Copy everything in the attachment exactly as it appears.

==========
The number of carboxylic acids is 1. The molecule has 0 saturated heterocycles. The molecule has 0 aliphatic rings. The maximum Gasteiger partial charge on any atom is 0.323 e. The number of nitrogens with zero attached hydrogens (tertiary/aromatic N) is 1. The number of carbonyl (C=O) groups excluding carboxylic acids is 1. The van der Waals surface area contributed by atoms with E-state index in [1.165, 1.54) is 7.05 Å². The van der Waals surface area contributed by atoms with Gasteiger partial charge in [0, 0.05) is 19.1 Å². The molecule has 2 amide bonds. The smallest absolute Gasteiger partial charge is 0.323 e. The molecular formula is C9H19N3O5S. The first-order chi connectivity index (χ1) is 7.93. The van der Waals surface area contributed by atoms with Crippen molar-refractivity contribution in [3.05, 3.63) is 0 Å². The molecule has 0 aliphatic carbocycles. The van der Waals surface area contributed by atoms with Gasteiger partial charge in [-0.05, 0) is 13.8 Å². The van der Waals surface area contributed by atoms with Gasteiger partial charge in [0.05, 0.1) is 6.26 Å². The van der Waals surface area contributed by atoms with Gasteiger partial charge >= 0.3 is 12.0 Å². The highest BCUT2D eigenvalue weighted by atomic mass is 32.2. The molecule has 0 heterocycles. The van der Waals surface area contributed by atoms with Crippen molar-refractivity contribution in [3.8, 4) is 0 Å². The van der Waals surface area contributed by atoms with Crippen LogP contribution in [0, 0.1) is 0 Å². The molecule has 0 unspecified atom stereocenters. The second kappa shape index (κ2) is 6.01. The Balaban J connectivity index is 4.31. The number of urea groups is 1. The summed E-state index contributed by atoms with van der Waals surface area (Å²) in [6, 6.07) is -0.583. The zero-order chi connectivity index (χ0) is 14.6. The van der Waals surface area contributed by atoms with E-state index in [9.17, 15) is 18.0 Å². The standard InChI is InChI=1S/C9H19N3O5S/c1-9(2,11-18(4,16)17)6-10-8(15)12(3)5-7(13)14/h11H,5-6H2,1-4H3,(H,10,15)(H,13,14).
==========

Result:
The number of carboxylic acids is 1. The molecule has 0 saturated heterocycles. The molecule has 0 aliphatic rings. The maximum Gasteiger partial charge on any atom is 0.323 e. The number of nitrogens with zero attached hydrogens (tertiary/aromatic N) is 1. The number of carbonyl (C=O) groups excluding carboxylic acids is 1. The van der Waals surface area contributed by atoms with E-state index in [1.165, 1.54) is 7.05 Å². The van der Waals surface area contributed by atoms with Gasteiger partial charge in [0, 0.05) is 19.1 Å². The molecule has 2 amide bonds. The smallest absolute Gasteiger partial charge is 0.323 e. The molecular formula is C9H19N3O5S. The first-order chi connectivity index (χ1) is 7.93. The van der Waals surface area contributed by atoms with Crippen molar-refractivity contribution in [3.05, 3.63) is 0 Å². The molecule has 0 aliphatic carbocycles. The van der Waals surface area contributed by atoms with Gasteiger partial charge in [-0.05, 0) is 13.8 Å². The van der Waals surface area contributed by atoms with Gasteiger partial charge in [0.05, 0.1) is 6.26 Å². The van der Waals surface area contributed by atoms with Gasteiger partial charge >= 0.3 is 12.0 Å². The highest BCUT2D eigenvalue weighted by atomic mass is 32.2. The molecule has 0 heterocycles. The van der Waals surface area contributed by atoms with Crippen molar-refractivity contribution in [3.8, 4) is 0 Å². The van der Waals surface area contributed by atoms with Crippen LogP contribution in [0, 0.1) is 0 Å². The molecule has 0 unspecified atom stereocenters. The second kappa shape index (κ2) is 6.01. The Balaban J connectivity index is 4.31. The number of urea groups is 1. The summed E-state index contributed by atoms with van der Waals surface area (Å²) in [6, 6.07) is -0.583. The zero-order chi connectivity index (χ0) is 14.6. The van der Waals surface area contributed by atoms with E-state index in [9.17, 15) is 18.0 Å². The standard InChI is InChI=1S/C9H19N3O5S/c1-9(2,11-18(4,16)17)6-10-8(15)12(3)5-7(13)14/h11H,5-6H2,1-4H3,(H,10,15)(H,13,14).